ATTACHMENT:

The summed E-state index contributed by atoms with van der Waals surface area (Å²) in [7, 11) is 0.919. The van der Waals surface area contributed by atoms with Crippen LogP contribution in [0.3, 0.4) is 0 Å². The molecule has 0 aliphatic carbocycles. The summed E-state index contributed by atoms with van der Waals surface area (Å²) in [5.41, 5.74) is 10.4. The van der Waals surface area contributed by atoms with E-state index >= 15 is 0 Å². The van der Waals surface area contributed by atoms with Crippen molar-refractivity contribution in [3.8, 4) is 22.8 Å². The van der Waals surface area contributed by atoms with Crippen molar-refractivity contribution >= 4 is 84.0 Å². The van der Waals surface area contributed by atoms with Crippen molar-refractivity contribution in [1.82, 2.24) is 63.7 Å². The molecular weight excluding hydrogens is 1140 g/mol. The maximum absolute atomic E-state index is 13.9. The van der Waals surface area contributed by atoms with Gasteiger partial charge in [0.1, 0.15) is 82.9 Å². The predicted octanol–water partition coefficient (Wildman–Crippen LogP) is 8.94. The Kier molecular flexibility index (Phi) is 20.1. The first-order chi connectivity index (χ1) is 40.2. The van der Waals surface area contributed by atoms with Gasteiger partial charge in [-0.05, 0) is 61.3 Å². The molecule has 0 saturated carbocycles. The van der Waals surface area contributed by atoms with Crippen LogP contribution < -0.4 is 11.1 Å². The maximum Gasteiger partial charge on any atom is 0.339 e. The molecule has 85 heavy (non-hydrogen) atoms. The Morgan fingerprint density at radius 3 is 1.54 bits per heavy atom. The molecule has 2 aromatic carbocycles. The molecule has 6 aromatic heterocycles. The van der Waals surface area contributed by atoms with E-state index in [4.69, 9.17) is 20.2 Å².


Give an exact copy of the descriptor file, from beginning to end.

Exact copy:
The summed E-state index contributed by atoms with van der Waals surface area (Å²) in [7, 11) is 0.919. The van der Waals surface area contributed by atoms with Crippen LogP contribution in [0.3, 0.4) is 0 Å². The molecule has 0 aliphatic carbocycles. The summed E-state index contributed by atoms with van der Waals surface area (Å²) in [5.41, 5.74) is 10.4. The van der Waals surface area contributed by atoms with E-state index >= 15 is 0 Å². The van der Waals surface area contributed by atoms with Crippen molar-refractivity contribution in [3.8, 4) is 22.8 Å². The van der Waals surface area contributed by atoms with Crippen molar-refractivity contribution >= 4 is 84.0 Å². The van der Waals surface area contributed by atoms with Crippen molar-refractivity contribution in [1.82, 2.24) is 63.7 Å². The molecular weight excluding hydrogens is 1140 g/mol. The maximum absolute atomic E-state index is 13.9. The van der Waals surface area contributed by atoms with Gasteiger partial charge in [0.1, 0.15) is 82.9 Å². The predicted octanol–water partition coefficient (Wildman–Crippen LogP) is 8.94. The Kier molecular flexibility index (Phi) is 20.1. The first-order chi connectivity index (χ1) is 40.2. The van der Waals surface area contributed by atoms with Gasteiger partial charge in [-0.05, 0) is 61.3 Å². The molecule has 0 saturated carbocycles. The van der Waals surface area contributed by atoms with Crippen LogP contribution < -0.4 is 11.1 Å². The maximum Gasteiger partial charge on any atom is 0.339 e. The molecule has 85 heavy (non-hydrogen) atoms. The Morgan fingerprint density at radius 3 is 1.54 bits per heavy atom. The molecule has 2 aromatic carbocycles. The molecule has 6 aromatic heterocycles. The van der Waals surface area contributed by atoms with E-state index in [4.69, 9.17) is 20.2 Å².